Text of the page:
I wore shorts for the first time since November of last year, and the sun was warm on my legs as they pumped the pedals of my bike. The breeze was cool against the back of my neck as I leaned and wound my way side to side through the park. Mostly, though, I listened.
The moment you reach the desert
You realize she’s been singing a song of life and love.
At the beginning of the ride, I heard the honking of horns. Engines revved up and occasionally squeaked on the pavement. Someone shook coins in a little paper cup. A group laughed together, and I heard their footsteps quicken and shuffle as they stumbled in their joy. Pedestrian lights beeped, and occasionally an automated voice would remind us that the walking sign was on. I also heard the morning songs and chirps of birds, increasingly so the further we went. Little bells rang out in short pings, followed often by the rev of a tiny electric scooter or a bike and the whoosh of air moving past me.
As we approached the park, I realized wind didn’t make a sound, but as it moved through other things and touched them, those things made sounds instead. The sound of wind picking leaves up off the sidewalk and sending them skittering back down is much different from the broad, low, rustling applause of wind in leaf-filled branches and the canopies of trees.
The car sounds faded when we rode through the park gate, and in their place, I heard the rhythmic pad of running shoes and panting breath. The faint, garbled, scratchy sound of music came from someone’s headphones. The tinkling, bright laughter of little children was mixed with them bursting into sobs when they tripped over their untied shoes. Horse hooves clopped a beat to the footsteps of joggers and walkers. I heard my own breath panting as I trudged on the uphills, and on the downhills; I heard the clicking of my bicycle spokes when I stopped pedaling to glide, which led to the slight whistle of the wind passing by my ears as I picked up speed. I heard a danceable pop song blast from the speaker of a pedicab, getting louder and louder until they passed, and then slowly fading into the distance.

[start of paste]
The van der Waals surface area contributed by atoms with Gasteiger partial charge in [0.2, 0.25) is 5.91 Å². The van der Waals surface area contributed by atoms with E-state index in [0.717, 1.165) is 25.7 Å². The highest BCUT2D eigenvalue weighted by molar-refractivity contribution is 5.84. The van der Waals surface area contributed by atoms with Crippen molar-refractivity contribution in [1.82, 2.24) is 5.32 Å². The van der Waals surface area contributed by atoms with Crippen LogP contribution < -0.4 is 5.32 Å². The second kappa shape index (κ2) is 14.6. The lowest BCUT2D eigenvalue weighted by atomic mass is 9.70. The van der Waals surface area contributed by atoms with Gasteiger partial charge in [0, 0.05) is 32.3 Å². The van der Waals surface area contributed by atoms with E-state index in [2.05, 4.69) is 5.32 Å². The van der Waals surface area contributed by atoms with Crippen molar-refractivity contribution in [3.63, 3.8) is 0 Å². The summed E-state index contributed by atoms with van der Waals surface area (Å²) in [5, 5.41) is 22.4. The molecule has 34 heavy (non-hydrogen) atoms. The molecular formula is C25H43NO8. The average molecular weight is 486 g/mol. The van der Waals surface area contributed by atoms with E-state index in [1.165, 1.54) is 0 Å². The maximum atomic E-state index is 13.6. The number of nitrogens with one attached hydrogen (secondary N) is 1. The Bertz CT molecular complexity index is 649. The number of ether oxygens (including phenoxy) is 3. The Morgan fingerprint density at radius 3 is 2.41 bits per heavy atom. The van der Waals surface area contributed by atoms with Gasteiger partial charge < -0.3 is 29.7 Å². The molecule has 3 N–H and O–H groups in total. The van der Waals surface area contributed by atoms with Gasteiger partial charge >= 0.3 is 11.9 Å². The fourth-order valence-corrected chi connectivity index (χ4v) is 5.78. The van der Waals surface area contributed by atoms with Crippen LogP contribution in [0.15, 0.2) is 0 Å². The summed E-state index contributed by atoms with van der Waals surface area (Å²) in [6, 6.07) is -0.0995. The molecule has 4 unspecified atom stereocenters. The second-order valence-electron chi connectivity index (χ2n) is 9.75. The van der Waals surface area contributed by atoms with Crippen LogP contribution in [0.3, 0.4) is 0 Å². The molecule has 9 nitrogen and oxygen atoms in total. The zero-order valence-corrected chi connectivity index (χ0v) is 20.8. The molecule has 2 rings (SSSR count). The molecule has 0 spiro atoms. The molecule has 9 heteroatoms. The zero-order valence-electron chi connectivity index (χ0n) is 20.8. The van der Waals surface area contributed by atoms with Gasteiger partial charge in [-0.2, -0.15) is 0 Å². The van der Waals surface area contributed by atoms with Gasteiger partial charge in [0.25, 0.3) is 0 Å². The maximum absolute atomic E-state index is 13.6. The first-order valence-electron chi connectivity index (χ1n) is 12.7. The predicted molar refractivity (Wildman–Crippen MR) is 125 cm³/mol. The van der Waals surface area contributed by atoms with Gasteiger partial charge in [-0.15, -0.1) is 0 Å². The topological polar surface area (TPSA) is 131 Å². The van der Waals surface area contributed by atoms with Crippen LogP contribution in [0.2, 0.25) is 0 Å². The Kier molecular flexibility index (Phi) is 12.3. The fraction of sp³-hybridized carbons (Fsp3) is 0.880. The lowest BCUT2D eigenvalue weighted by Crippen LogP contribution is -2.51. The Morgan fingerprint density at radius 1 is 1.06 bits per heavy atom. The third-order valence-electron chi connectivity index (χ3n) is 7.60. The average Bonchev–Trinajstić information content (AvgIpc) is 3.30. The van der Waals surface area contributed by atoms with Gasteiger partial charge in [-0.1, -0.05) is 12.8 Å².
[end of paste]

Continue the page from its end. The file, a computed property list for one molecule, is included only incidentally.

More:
To your surprise you’re singing with the desert
You’ve always known the words to sing along.
Later, we parked the bikes and sat down in the grass on a big hill. I heard the smack and thud of kids kicking a soccer ball against each other’s shins and the big face of a boulder. I heard the bark and growl of dogs tussling with each other. I heard the thwip of a stick or a ball slicing through the air, and the jangle of collars as other dogs sped after their quarries. A paintbrush swished and splashed in water, and, faintly, soft brush strokes against canvas followed it. I heard the crunch of someone biting into their apple, and the crackle and rustle of someone digging their hand in a paper bag for their burger and fries. Lying down in the grass with my eyes closed, I heard the trees again—not the wind, but the trees. I heard the wood creak faintly as the wind bent long, tall branches, and the rustle of leaves shimmering against each other, laughing amongst themselves at some joke I could never understand, but that still made me smile.
I listened to the sound of Central Park, and I got chills.
I was in New York for two more full days after that bike ride. I stayed out late and had adventures, I ate amazing meals and I saw museums. The peace of the park stayed with me through all of it. In moments alone, I closed my eyes and returned to the grass, listening to the click of my bike spokes, the shriek of children’s laughter and the whoosh of the wind-tousled leaves of trees. A Central Park soundscape, perhaps called so because of how easily I can escape to it.